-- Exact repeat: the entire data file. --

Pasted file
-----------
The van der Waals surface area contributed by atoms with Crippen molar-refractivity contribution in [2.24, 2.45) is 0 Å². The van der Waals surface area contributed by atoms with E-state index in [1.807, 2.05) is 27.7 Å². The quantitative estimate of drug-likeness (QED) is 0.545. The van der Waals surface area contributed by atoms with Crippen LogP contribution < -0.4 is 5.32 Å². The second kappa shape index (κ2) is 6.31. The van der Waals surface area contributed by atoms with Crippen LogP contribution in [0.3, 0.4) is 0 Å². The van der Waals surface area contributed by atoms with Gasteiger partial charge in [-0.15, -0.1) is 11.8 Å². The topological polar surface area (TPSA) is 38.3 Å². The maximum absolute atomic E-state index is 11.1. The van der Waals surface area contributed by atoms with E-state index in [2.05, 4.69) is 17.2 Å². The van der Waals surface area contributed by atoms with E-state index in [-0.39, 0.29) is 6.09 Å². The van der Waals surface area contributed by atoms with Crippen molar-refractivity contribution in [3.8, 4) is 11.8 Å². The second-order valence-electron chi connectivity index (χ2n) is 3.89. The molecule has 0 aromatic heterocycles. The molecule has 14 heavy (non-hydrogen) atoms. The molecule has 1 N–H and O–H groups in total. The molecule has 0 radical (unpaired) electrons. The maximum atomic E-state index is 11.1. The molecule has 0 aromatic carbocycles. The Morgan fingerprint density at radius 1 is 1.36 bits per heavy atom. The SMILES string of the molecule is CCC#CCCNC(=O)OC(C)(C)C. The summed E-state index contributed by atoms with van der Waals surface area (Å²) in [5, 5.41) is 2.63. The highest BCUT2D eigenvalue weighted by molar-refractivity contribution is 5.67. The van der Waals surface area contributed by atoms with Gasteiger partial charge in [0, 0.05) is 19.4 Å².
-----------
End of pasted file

The van der Waals surface area contributed by atoms with Crippen molar-refractivity contribution in [2.24, 2.45) is 0 Å². The van der Waals surface area contributed by atoms with E-state index in [1.807, 2.05) is 27.7 Å². The quantitative estimate of drug-likeness (QED) is 0.545. The van der Waals surface area contributed by atoms with Crippen LogP contribution < -0.4 is 5.32 Å². The second kappa shape index (κ2) is 6.31. The van der Waals surface area contributed by atoms with Crippen LogP contribution in [0.3, 0.4) is 0 Å². The van der Waals surface area contributed by atoms with Gasteiger partial charge in [-0.15, -0.1) is 11.8 Å². The topological polar surface area (TPSA) is 38.3 Å². The maximum absolute atomic E-state index is 11.1. The van der Waals surface area contributed by atoms with E-state index in [2.05, 4.69) is 17.2 Å². The van der Waals surface area contributed by atoms with E-state index in [-0.39, 0.29) is 6.09 Å². The van der Waals surface area contributed by atoms with Crippen molar-refractivity contribution in [3.8, 4) is 11.8 Å². The second-order valence-electron chi connectivity index (χ2n) is 3.89. The molecule has 0 aromatic heterocycles. The molecule has 14 heavy (non-hydrogen) atoms. The molecule has 1 N–H and O–H groups in total. The molecule has 0 radical (unpaired) electrons. The maximum atomic E-state index is 11.1. The molecule has 0 aromatic carbocycles. The Morgan fingerprint density at radius 1 is 1.36 bits per heavy atom. The SMILES string of the molecule is CCC#CCCNC(=O)OC(C)(C)C. The summed E-state index contributed by atoms with van der Waals surface area (Å²) in [5, 5.41) is 2.63. The highest BCUT2D eigenvalue weighted by molar-refractivity contribution is 5.67. The van der Waals surface area contributed by atoms with Gasteiger partial charge in [0, 0.05) is 19.4 Å².